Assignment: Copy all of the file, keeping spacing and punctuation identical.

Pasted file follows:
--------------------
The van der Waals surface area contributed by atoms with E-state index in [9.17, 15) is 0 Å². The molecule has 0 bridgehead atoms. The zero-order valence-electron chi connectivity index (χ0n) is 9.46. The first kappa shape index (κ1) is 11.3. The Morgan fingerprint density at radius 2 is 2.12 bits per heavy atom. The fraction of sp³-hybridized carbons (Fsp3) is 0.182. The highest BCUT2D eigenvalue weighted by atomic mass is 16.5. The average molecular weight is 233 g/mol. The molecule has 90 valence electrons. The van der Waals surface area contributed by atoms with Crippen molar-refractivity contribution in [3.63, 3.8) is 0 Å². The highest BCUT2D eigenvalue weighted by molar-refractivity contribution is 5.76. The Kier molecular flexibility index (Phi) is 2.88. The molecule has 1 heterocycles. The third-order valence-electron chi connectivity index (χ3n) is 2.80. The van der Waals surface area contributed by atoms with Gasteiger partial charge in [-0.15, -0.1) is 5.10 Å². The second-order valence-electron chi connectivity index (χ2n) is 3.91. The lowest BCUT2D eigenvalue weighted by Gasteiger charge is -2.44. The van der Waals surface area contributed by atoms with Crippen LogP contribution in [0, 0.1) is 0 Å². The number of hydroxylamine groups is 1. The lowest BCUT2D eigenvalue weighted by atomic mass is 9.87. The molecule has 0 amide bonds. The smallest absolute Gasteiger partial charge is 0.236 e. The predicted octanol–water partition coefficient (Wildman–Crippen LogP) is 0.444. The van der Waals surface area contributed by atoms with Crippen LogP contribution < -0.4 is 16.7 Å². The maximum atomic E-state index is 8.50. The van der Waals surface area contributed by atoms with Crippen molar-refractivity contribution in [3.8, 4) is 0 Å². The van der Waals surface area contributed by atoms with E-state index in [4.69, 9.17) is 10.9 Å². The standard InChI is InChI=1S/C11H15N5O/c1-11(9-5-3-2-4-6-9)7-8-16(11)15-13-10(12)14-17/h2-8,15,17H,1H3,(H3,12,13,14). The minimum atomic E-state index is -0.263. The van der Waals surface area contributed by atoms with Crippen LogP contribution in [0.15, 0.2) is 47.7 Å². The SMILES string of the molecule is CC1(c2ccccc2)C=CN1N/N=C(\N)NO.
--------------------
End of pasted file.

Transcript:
The van der Waals surface area contributed by atoms with E-state index in [9.17, 15) is 0 Å². The molecule has 0 bridgehead atoms. The zero-order valence-electron chi connectivity index (χ0n) is 9.46. The first kappa shape index (κ1) is 11.3. The Morgan fingerprint density at radius 2 is 2.12 bits per heavy atom. The fraction of sp³-hybridized carbons (Fsp3) is 0.182. The highest BCUT2D eigenvalue weighted by atomic mass is 16.5. The average molecular weight is 233 g/mol. The molecule has 90 valence electrons. The van der Waals surface area contributed by atoms with Crippen molar-refractivity contribution in [3.63, 3.8) is 0 Å². The highest BCUT2D eigenvalue weighted by molar-refractivity contribution is 5.76. The Kier molecular flexibility index (Phi) is 2.88. The molecule has 1 heterocycles. The third-order valence-electron chi connectivity index (χ3n) is 2.80. The van der Waals surface area contributed by atoms with Gasteiger partial charge in [-0.15, -0.1) is 5.10 Å². The second-order valence-electron chi connectivity index (χ2n) is 3.91. The lowest BCUT2D eigenvalue weighted by Gasteiger charge is -2.44. The van der Waals surface area contributed by atoms with Crippen LogP contribution in [0, 0.1) is 0 Å². The number of hydroxylamine groups is 1. The lowest BCUT2D eigenvalue weighted by atomic mass is 9.87. The molecule has 0 amide bonds. The smallest absolute Gasteiger partial charge is 0.236 e. The predicted octanol–water partition coefficient (Wildman–Crippen LogP) is 0.444. The van der Waals surface area contributed by atoms with Crippen LogP contribution < -0.4 is 16.7 Å². The maximum atomic E-state index is 8.50. The van der Waals surface area contributed by atoms with Crippen molar-refractivity contribution in [3.8, 4) is 0 Å². The van der Waals surface area contributed by atoms with E-state index in [4.69, 9.17) is 10.9 Å². The standard InChI is InChI=1S/C11H15N5O/c1-11(9-5-3-2-4-6-9)7-8-16(11)15-13-10(12)14-17/h2-8,15,17H,1H3,(H3,12,13,14). The minimum atomic E-state index is -0.263. The van der Waals surface area contributed by atoms with Crippen LogP contribution in [0.15, 0.2) is 47.7 Å². The SMILES string of the molecule is CC1(c2ccccc2)C=CN1N/N=C(\N)NO.